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Outside the Circle News

Former President Bush Released from Hospital

After seven weeks of intense treatment for bronchitis, along with various other conditions, former United States President, George H.W. Bush was released from the hospital on Jan. 14. Bush’s admittance on Nov. 23 for bronchitis was quickly followed by a malicious fever and miscellaneous complications that led him to the intensive care unit.

“Mr. Bush has improved to the point that he will not need any special medication when he goes home,” said Dr. Amy Mynderse, Bush’s head doctor at the Houston hospital in a statement issued by Bush’s spokesman, “but he will continue physical therapy.”

Bush also stated how appreciative he was to the doctors and nurses who took care of him. “Let me add just how touched we were by the many get-well messages we received from our friends and fellow Americans. Your prayers and good wishes helped more than you know, and as I head home my only concern is that I will not be able to thank each of you for your kind words,” Bush said.

Bush, who served one term as the 41st United States president, is currently 88 years old. In his previous years, he also served as a congressman, an ambassador to the United Nations, envoy to China, CIA director, and vice president under Ronald Reagan for two terms.


An Incident in New Delhi Causes Uproar

In New Delhi, India, a woman was gang-raped by seven men when she boarded an evening bus. When the 29-year-old woman’s bus stop arrived, she was the only passenger, and the driver sped right past it. She was taken to an undisclosed location where the rest of the attackers joined the driver and raped the woman through the night. She was dropped off in the morning at her village where she proceeded to inform her family and the police as to what had happened.

When the woman spoke to CNN-IBN, she said, “They threatened me with a sharp edged weapon and did wrong things with me. They kept me confined all through the night and forced me to do what they want.” All seven suspects have been arrested. One of the men was the driver of the bus. The Friday attack occurred in the Gurdaspur district of Punjab state.

This incident followed a similar incident that occurred last month in New Delhi. However, not only was this woman assaulted, but she and her male companion were beaten and robbed. Following this attack, the 23-year-old woman was sent to Singapore for treatment, but died in the hospital two weeks later. The five men responsible for this crime were charged with rape, murder, and kidnapping and, if convicted, they will face the death penalty.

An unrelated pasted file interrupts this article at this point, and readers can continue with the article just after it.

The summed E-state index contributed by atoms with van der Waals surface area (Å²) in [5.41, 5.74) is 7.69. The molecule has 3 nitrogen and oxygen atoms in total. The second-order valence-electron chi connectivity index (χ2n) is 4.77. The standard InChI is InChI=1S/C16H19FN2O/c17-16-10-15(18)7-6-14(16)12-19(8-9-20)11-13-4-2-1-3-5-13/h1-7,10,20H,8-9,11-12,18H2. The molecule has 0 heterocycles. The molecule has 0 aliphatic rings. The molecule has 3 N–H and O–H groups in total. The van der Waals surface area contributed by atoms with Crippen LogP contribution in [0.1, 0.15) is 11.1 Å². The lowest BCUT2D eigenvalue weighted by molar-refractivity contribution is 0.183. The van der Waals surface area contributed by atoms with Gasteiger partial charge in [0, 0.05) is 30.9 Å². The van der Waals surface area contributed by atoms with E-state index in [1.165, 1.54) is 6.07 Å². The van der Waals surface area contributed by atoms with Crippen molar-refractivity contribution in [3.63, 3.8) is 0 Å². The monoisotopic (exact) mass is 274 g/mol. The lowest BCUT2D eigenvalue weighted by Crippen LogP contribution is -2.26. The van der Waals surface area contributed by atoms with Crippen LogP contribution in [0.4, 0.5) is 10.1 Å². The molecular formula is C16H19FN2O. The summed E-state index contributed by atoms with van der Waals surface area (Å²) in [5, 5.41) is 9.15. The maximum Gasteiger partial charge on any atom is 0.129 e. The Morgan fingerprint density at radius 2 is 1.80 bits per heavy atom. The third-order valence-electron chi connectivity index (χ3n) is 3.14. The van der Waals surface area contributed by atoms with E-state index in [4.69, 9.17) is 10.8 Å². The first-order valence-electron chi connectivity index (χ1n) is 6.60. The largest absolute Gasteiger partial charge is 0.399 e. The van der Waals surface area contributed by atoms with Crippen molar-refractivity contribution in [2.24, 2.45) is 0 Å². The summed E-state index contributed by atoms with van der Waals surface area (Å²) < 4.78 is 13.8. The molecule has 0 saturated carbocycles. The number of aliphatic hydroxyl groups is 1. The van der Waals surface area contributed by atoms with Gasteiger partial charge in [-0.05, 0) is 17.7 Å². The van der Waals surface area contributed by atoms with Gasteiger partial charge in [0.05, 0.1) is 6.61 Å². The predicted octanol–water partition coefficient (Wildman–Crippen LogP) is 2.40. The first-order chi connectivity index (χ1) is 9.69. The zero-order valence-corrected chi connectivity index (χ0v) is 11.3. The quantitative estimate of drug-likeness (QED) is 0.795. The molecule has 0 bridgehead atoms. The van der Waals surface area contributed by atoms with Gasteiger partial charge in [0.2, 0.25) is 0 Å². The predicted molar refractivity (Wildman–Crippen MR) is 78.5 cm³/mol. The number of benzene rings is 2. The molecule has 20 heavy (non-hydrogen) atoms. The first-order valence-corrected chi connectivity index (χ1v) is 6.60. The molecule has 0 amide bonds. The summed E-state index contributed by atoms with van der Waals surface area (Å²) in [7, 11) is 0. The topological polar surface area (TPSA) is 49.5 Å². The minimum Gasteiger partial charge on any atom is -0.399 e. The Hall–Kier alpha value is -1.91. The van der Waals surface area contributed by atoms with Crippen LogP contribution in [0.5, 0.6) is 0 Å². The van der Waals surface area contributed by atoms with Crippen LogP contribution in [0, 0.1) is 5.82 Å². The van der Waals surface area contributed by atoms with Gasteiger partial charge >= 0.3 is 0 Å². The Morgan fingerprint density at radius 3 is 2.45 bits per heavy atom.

This particular incident caused uproar over the treatment of women, as well as law propositions from India’s government for stricter laws against sexual assault. Sexual harassment is not uncommon for females using public transportation and with the number of victims increasing by over 20,000 in the past 40 years, something needs to change. Sushma Swaraj, senior leader of the main opposition Bharatiya Janata Party advocated the death penalty for the rapists. In Lok Sabha, the lower house of parliament, Swaraj said, “What is the government doing to curb rape cases in the capital? The rapists should be hanged. We need tougher laws to stop rapes.”

Many other members of parliament called for similar punishments asking how the culprits would learn that it was dangerous and wrong to commit such acts. Home Minister Sushit Kumar Shinde plans to make a new committee dedicated to examining the current laws and making the appropriate changes. In the meantime, public transportation frequented by women at night will be patrolled by police officers.


NASA Buys Expensive Inflatable Space Room

On Jan. 11, NASA made a deal to fasten an inflatable private module to the International Space Station. The deal states that NASA will pay $17.8 million to Bigelow Aerospace; a private spaceflight firm based in Nevada, for BEAM, the Bigelow Expandable Activity Module. BEAM is the inflatable space room that will soon be attached to the space station.